On October 5, 2012, after being admitted to Holy Family Hospital for a knee operation, a woman passed away. Her son, Brian Evans, claimed that his mother suffered from sleep apnea and that it was not properly managed by the doctors and hospital staff. As a result, he alleged that the carelessness of the parties ultimately caused or contributed to his mother’s tragic and untimely death. Mr. Evans brought suit against the Defendant hospital, Steward Health Care System, and various health care practitioners who allegedly rendered care and treatment to his mother. The Plaintiff represented himself in the matter and chose not to seek legal representation in pursuit of his claims. Mr. Evans predicated his suit on personal injuries resulting in his mother’s death, wrongful death, intentional infliction of emotional distress, loss of consortium and loss of love. In turn, the Defendants filed a motion to dismiss claiming that the Plaintiff, Brian Evans, does not have standing to sue.
The concept of standing is deeply rooted within the requirements of all judicial matters. Essentially, the principles of standing seek to determine whether or not a person (the potential plaintiff) is the type of person whom the law intends to protect against the type of harm he or she complains of. The three basic requirements of standing are that the person bringing the suit must show that he or she has suffered an injury in fact, that is causally related to the Defendant’s conduct, and that a favorable decision in favor of the claimant will be able to redress the plaintiff’s injuries. While the Plaintiff in the above mentioned scenario has suffered a tragic loss, the Defendants argued that the Plaintiff was not the appropriate person to bring the lawsuit- because legally- he was not the “type” of person the wrongful death statute sought to protect.
As the court articulated, the Wrongful Death Statute in Massachusetts allows an action to be brought by the decedent’s executor or administrator (also referred to as a Personal Representative) on behalf of the designated beneficiaries. However, “there is no independent cause of action that may be brought by individual persons suing in their own right.” Gaudette v. Webb, 284 N.E.2d 222, 226 (Mass. 1972). While Mr. Evans may be the statutory beneficiary, he could not sue the Defendants because he was not the Personal Representative of the estate. Mr. Evans chose to sue the Defendants in his individual capacity and not on behalf of the Estate of his mother. As such, Mr. Evans’ claims predicated on Wrongful Death were dismissed as he had no standing as an individual.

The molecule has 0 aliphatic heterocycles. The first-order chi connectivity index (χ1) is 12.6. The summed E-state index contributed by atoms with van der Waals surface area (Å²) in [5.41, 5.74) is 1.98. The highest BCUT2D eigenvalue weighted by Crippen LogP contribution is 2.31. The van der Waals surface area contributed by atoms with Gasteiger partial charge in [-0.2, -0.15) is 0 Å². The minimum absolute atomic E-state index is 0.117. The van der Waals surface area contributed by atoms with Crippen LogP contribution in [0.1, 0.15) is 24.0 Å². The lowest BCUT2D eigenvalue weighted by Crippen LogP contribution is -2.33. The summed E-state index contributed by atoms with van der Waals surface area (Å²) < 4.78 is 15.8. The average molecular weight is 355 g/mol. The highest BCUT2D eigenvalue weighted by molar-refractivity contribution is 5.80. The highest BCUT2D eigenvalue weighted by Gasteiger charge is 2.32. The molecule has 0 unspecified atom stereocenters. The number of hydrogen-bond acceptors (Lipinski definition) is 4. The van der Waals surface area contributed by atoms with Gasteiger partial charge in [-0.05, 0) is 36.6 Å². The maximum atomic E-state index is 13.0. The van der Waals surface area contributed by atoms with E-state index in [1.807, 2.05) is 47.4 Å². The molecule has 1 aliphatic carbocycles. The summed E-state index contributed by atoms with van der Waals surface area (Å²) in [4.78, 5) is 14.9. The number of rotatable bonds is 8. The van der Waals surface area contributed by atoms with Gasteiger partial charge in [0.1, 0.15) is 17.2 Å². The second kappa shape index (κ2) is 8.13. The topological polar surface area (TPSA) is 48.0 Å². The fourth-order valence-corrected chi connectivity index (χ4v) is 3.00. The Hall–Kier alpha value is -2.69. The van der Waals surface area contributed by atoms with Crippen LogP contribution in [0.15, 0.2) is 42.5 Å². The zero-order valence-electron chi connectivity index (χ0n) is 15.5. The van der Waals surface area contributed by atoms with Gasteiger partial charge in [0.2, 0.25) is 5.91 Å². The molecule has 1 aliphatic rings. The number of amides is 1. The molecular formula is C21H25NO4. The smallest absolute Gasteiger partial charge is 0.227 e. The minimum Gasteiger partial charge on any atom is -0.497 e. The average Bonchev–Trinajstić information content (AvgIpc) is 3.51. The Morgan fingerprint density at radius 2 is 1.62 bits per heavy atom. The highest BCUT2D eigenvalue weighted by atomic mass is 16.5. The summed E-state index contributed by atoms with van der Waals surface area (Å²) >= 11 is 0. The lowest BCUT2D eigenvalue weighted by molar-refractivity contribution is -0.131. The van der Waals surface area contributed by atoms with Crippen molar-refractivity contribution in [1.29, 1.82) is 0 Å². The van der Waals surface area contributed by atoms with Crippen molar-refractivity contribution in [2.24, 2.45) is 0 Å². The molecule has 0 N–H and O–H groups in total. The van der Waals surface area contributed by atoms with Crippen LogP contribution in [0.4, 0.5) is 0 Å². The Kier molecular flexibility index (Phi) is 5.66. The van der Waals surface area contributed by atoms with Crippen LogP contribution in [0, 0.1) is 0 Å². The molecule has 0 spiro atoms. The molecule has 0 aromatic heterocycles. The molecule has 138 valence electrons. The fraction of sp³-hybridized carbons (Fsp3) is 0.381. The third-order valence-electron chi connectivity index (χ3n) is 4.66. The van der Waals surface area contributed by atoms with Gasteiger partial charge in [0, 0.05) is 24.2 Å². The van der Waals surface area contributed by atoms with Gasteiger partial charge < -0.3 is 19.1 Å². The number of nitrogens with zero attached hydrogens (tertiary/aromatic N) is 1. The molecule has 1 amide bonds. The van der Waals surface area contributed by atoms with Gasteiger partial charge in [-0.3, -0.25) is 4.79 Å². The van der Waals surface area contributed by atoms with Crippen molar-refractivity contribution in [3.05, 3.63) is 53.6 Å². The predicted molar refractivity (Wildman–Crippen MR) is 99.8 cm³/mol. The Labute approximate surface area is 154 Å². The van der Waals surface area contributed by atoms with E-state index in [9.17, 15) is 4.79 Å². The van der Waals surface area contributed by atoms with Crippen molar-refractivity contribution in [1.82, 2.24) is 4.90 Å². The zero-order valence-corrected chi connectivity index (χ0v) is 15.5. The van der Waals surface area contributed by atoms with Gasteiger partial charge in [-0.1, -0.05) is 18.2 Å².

Mr. Evans’ claim for intentional infliction of emotional distress is in fact a claim that he can bring individually. Mr. Evans has legal standing to be the appropriate person to be suing. The court indicated that one seeking to sue for intentional infliction of emotional distress must show that the Defendant(s) conduct was extreme and outrageous and beyond all possible bounds of decency that is tolerated in a civilized society. The defense, nor does the court, contest that the Plaintiff suffered severe mental anguish over the loss of his mother- however- he failed to plead in his complaint enough evidence to support his claim for emotional distress. Mr. Evans’ remaining claims were also dismissed.
To read more on the above referenced case, please see Evans v. Cerberus Capital Management, L.P. ET AL, which can be found on the United States District Court’s website for the District of Massachusetts. If you believe you have a wrongful death case, our office can help you. To schedule a free consultation with lawyer Daniel Cappetta, call our office today at (508) 969-9505 or fill out or contact form available on the right side of this page.